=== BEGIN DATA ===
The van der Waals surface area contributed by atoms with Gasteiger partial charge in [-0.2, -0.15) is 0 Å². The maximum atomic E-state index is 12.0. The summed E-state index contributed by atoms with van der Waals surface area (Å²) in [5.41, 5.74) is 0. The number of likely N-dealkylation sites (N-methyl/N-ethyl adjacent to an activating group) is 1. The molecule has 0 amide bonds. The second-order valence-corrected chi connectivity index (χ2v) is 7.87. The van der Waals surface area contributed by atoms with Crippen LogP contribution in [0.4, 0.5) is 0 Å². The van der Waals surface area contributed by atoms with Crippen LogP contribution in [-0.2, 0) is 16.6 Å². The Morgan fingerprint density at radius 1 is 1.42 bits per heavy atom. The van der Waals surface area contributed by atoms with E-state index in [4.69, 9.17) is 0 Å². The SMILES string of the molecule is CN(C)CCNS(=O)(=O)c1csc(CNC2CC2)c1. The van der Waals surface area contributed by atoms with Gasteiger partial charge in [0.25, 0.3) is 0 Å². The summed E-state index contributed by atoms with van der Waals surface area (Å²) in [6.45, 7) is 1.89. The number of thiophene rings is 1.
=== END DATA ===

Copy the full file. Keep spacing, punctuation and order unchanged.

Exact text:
The van der Waals surface area contributed by atoms with Gasteiger partial charge in [-0.2, -0.15) is 0 Å². The maximum atomic E-state index is 12.0. The summed E-state index contributed by atoms with van der Waals surface area (Å²) in [5.41, 5.74) is 0. The number of likely N-dealkylation sites (N-methyl/N-ethyl adjacent to an activating group) is 1. The molecule has 0 amide bonds. The second-order valence-corrected chi connectivity index (χ2v) is 7.87. The van der Waals surface area contributed by atoms with Crippen LogP contribution in [0.4, 0.5) is 0 Å². The van der Waals surface area contributed by atoms with Crippen LogP contribution in [-0.2, 0) is 16.6 Å². The Morgan fingerprint density at radius 1 is 1.42 bits per heavy atom. The van der Waals surface area contributed by atoms with E-state index in [4.69, 9.17) is 0 Å². The SMILES string of the molecule is CN(C)CCNS(=O)(=O)c1csc(CNC2CC2)c1. The van der Waals surface area contributed by atoms with Gasteiger partial charge in [0.25, 0.3) is 0 Å². The summed E-state index contributed by atoms with van der Waals surface area (Å²) in [6.45, 7) is 1.89. The number of thiophene rings is 1.